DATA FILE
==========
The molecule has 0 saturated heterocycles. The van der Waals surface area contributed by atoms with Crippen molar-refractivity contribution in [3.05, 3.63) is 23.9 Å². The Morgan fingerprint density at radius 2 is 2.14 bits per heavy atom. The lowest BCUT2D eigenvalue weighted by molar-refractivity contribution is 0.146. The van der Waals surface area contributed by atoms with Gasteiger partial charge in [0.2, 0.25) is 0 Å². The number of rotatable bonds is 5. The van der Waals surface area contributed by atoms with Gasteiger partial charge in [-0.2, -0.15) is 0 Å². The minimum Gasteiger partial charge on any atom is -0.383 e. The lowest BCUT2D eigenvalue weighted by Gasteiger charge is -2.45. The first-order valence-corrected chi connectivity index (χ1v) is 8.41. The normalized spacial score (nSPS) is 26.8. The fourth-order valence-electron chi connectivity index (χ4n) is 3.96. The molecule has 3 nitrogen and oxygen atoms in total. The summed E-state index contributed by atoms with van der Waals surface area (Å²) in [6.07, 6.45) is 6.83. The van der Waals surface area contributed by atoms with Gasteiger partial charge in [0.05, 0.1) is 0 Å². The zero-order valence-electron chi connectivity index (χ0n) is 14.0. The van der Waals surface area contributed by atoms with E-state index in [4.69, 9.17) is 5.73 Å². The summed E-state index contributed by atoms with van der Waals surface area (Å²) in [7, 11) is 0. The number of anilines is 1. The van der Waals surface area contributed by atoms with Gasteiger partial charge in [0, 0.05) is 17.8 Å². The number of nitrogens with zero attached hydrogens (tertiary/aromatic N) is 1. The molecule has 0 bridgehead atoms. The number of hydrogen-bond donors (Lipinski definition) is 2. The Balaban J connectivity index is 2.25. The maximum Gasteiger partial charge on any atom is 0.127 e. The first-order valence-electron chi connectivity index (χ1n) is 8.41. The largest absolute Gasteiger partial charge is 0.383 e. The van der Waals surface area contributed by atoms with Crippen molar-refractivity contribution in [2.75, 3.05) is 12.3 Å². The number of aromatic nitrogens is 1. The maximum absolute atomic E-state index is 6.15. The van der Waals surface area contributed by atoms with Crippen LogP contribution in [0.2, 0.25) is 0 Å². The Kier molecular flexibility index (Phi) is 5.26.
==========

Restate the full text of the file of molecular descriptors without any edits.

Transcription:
The molecule has 0 saturated heterocycles. The van der Waals surface area contributed by atoms with Crippen molar-refractivity contribution in [3.05, 3.63) is 23.9 Å². The Morgan fingerprint density at radius 2 is 2.14 bits per heavy atom. The lowest BCUT2D eigenvalue weighted by molar-refractivity contribution is 0.146. The van der Waals surface area contributed by atoms with Gasteiger partial charge in [0.2, 0.25) is 0 Å². The number of rotatable bonds is 5. The van der Waals surface area contributed by atoms with Gasteiger partial charge in [-0.2, -0.15) is 0 Å². The minimum Gasteiger partial charge on any atom is -0.383 e. The lowest BCUT2D eigenvalue weighted by Gasteiger charge is -2.45. The first-order valence-corrected chi connectivity index (χ1v) is 8.41. The normalized spacial score (nSPS) is 26.8. The fourth-order valence-electron chi connectivity index (χ4n) is 3.96. The molecule has 3 nitrogen and oxygen atoms in total. The summed E-state index contributed by atoms with van der Waals surface area (Å²) in [6.07, 6.45) is 6.83. The van der Waals surface area contributed by atoms with Gasteiger partial charge in [0.05, 0.1) is 0 Å². The zero-order valence-electron chi connectivity index (χ0n) is 14.0. The van der Waals surface area contributed by atoms with E-state index in [4.69, 9.17) is 5.73 Å². The summed E-state index contributed by atoms with van der Waals surface area (Å²) in [7, 11) is 0. The number of anilines is 1. The van der Waals surface area contributed by atoms with Gasteiger partial charge in [0, 0.05) is 17.8 Å². The number of nitrogens with zero attached hydrogens (tertiary/aromatic N) is 1. The molecule has 0 bridgehead atoms. The number of hydrogen-bond donors (Lipinski definition) is 2. The Balaban J connectivity index is 2.25. The maximum Gasteiger partial charge on any atom is 0.127 e. The first-order valence-electron chi connectivity index (χ1n) is 8.41. The largest absolute Gasteiger partial charge is 0.383 e. The van der Waals surface area contributed by atoms with Crippen molar-refractivity contribution in [2.75, 3.05) is 12.3 Å². The number of aromatic nitrogens is 1. The maximum absolute atomic E-state index is 6.15. The van der Waals surface area contributed by atoms with Crippen LogP contribution in [0.2, 0.25) is 0 Å². The Kier molecular flexibility index (Phi) is 5.26.